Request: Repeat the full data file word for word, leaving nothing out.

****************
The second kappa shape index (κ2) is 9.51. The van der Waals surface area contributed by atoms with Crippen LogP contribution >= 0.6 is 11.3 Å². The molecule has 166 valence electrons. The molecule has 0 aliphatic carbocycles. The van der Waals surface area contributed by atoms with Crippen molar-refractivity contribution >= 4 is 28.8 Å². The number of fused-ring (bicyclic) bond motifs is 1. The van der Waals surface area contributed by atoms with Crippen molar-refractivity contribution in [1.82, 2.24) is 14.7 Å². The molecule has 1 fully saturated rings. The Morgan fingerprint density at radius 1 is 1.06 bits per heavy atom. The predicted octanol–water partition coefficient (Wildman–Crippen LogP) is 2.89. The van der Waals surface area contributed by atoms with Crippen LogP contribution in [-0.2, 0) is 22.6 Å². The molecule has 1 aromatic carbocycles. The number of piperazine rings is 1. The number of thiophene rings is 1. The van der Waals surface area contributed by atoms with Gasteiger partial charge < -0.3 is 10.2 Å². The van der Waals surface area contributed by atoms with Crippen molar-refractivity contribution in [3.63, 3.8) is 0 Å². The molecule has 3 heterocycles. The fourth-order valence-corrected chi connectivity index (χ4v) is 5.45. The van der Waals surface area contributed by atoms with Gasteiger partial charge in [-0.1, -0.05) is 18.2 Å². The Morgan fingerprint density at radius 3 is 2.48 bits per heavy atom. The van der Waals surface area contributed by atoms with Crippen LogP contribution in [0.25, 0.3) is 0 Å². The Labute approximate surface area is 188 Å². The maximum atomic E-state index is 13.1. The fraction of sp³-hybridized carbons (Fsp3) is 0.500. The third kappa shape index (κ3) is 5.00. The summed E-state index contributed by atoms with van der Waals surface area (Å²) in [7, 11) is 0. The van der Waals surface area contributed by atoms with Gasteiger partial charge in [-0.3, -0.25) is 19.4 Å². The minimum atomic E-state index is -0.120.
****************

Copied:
The second kappa shape index (κ2) is 9.51. The van der Waals surface area contributed by atoms with Crippen LogP contribution >= 0.6 is 11.3 Å². The molecule has 166 valence electrons. The molecule has 0 aliphatic carbocycles. The van der Waals surface area contributed by atoms with Crippen molar-refractivity contribution >= 4 is 28.8 Å². The number of fused-ring (bicyclic) bond motifs is 1. The van der Waals surface area contributed by atoms with Crippen molar-refractivity contribution in [1.82, 2.24) is 14.7 Å². The molecule has 1 fully saturated rings. The Morgan fingerprint density at radius 1 is 1.06 bits per heavy atom. The predicted octanol–water partition coefficient (Wildman–Crippen LogP) is 2.89. The van der Waals surface area contributed by atoms with Crippen LogP contribution in [-0.2, 0) is 22.6 Å². The molecule has 1 aromatic carbocycles. The number of piperazine rings is 1. The number of thiophene rings is 1. The van der Waals surface area contributed by atoms with Gasteiger partial charge < -0.3 is 10.2 Å². The van der Waals surface area contributed by atoms with Crippen molar-refractivity contribution in [3.63, 3.8) is 0 Å². The molecule has 3 heterocycles. The fourth-order valence-corrected chi connectivity index (χ4v) is 5.45. The van der Waals surface area contributed by atoms with Gasteiger partial charge in [-0.1, -0.05) is 18.2 Å². The Morgan fingerprint density at radius 3 is 2.48 bits per heavy atom. The van der Waals surface area contributed by atoms with Crippen LogP contribution in [0.25, 0.3) is 0 Å². The Labute approximate surface area is 188 Å². The maximum atomic E-state index is 13.1. The fraction of sp³-hybridized carbons (Fsp3) is 0.500. The third kappa shape index (κ3) is 5.00. The summed E-state index contributed by atoms with van der Waals surface area (Å²) in [7, 11) is 0. The van der Waals surface area contributed by atoms with Gasteiger partial charge in [-0.3, -0.25) is 19.4 Å². The minimum atomic E-state index is -0.120.